In 2010, Greene wrote, “For years, I’d wanted nothing more than to be a journalist in New York City. But now I was doing the one thing no one would have predicted, and I felt liberated. I was free from everyone’s expectations of me, from my own impossible goals, from the path I’d started down years ago.”
When she took the job at the Atlanta Business Chronicle, Greene told Talking Biz News, “While unemployed, I tried hard to break myself of the journalism habit, but I found that I couldn’t. I made myself the center of information and gossip, and when people I knew wanted to know about Osama bin Laden’s death or Bill Gross’ defiance of US Treasury notes or whether our friend Megan would have ranch dressing on the buffet table at her wedding, they knew I would know, or know how to find out fast.”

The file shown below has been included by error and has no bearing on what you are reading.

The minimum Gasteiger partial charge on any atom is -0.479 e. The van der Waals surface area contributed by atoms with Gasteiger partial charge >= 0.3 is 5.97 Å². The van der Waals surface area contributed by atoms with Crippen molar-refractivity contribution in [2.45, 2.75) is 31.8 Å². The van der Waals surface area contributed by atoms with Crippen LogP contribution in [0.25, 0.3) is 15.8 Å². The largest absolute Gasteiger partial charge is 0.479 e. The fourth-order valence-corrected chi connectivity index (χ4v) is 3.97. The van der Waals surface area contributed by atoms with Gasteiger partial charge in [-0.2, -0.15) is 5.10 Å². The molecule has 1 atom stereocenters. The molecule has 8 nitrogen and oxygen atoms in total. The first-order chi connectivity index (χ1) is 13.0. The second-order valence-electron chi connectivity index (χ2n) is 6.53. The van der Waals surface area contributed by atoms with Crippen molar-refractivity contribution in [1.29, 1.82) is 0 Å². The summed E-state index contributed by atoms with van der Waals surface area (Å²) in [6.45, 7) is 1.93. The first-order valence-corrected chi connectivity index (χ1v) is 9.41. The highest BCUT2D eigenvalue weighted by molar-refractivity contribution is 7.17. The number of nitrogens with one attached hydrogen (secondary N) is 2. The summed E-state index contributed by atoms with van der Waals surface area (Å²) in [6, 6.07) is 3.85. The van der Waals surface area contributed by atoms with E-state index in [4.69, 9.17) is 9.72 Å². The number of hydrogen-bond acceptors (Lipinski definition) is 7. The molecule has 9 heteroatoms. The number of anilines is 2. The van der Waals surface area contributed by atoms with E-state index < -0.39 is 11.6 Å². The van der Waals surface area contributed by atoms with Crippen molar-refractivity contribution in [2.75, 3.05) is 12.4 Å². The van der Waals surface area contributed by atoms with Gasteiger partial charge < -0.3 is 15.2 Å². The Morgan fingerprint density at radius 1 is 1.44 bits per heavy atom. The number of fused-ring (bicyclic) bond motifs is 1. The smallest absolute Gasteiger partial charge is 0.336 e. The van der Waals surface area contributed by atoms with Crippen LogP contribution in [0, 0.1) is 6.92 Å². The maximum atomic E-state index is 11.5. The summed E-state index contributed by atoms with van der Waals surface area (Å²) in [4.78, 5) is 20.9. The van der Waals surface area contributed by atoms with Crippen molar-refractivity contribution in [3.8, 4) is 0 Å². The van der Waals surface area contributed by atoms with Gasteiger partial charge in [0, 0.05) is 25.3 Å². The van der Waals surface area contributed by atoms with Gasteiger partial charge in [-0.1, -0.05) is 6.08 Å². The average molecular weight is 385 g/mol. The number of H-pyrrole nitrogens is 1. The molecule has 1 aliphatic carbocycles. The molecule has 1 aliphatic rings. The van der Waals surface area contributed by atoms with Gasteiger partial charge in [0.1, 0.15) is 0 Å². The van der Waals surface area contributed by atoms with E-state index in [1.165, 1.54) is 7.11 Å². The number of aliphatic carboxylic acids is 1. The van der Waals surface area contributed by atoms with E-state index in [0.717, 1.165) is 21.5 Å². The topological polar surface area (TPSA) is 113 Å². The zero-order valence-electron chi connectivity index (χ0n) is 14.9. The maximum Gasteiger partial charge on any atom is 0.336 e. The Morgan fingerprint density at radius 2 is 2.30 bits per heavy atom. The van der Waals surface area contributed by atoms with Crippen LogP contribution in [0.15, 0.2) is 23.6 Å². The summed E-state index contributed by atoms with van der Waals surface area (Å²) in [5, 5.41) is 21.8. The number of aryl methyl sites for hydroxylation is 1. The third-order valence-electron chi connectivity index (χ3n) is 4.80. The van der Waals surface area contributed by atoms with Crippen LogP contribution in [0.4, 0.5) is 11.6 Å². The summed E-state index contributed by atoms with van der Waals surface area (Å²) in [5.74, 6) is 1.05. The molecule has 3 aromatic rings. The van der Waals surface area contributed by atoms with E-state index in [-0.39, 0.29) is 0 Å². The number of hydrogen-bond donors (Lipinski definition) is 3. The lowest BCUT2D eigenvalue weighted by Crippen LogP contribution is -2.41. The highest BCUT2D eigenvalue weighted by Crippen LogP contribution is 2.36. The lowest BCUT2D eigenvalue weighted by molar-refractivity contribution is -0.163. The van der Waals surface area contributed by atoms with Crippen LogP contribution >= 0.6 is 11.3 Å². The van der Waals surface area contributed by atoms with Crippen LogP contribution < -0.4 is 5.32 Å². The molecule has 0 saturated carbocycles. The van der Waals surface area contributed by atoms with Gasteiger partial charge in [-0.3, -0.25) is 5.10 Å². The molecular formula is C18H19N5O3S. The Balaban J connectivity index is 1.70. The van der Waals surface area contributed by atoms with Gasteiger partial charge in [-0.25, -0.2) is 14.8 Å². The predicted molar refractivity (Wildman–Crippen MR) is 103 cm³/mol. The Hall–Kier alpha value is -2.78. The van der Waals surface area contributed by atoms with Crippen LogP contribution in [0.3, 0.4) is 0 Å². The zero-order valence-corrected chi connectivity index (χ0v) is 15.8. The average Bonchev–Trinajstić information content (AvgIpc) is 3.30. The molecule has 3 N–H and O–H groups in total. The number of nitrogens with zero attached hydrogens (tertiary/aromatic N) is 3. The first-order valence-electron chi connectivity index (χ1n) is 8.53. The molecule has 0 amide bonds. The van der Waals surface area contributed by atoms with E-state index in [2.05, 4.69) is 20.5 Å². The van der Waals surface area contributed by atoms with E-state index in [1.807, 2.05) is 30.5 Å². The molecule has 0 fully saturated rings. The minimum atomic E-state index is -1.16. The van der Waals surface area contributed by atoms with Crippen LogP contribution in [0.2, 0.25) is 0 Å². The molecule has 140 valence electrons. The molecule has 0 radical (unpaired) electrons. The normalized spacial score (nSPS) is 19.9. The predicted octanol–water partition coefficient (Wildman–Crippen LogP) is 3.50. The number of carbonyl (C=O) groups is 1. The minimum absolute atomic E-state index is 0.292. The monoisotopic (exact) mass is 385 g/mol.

by Chris Roush
In addition, ACBJ will begin covering New York business news as well. The Charlotte-based owner of business newspapers has papers in 40 markets, but Chicago and New York’s business newspapers are owned by Crain’s.
We asked Emory Thomas, the chief content officer for ACBJ and the former editor of its Seattle paper, for an explanation about its strategy.
Thomas replied Saturday night with the following:
Our New York and Chicago coverage will appear on dropdowns off the bizjournals site, just like the rest of our business coverage in all our other cities. Not going to comment on specifics of staffing or coverage. Important to note, though, that our effort here is substantially about serving the existing national audience we have for ACBJ content on digital platforms.
by Chris Roush
Lisa Sibley, social media and engagement manager of the Silicon Valley/San Jose Business Journal, notes that the weekly business newspaper is appearing on a prominent downtown mural.
Sibley writes, “The Silicon Valley Business Journal has been featured on a local mural at San Jose-based Falafel’s Drive In.
“The historic Middle Eastern restaurant, located at 2301 Stevens Creek Blvd., had the mural painted in the dining area. The mural features landmarks in San Jose, including City Hall and the Winchester Mystery House.
Read more here.
by Chris Roush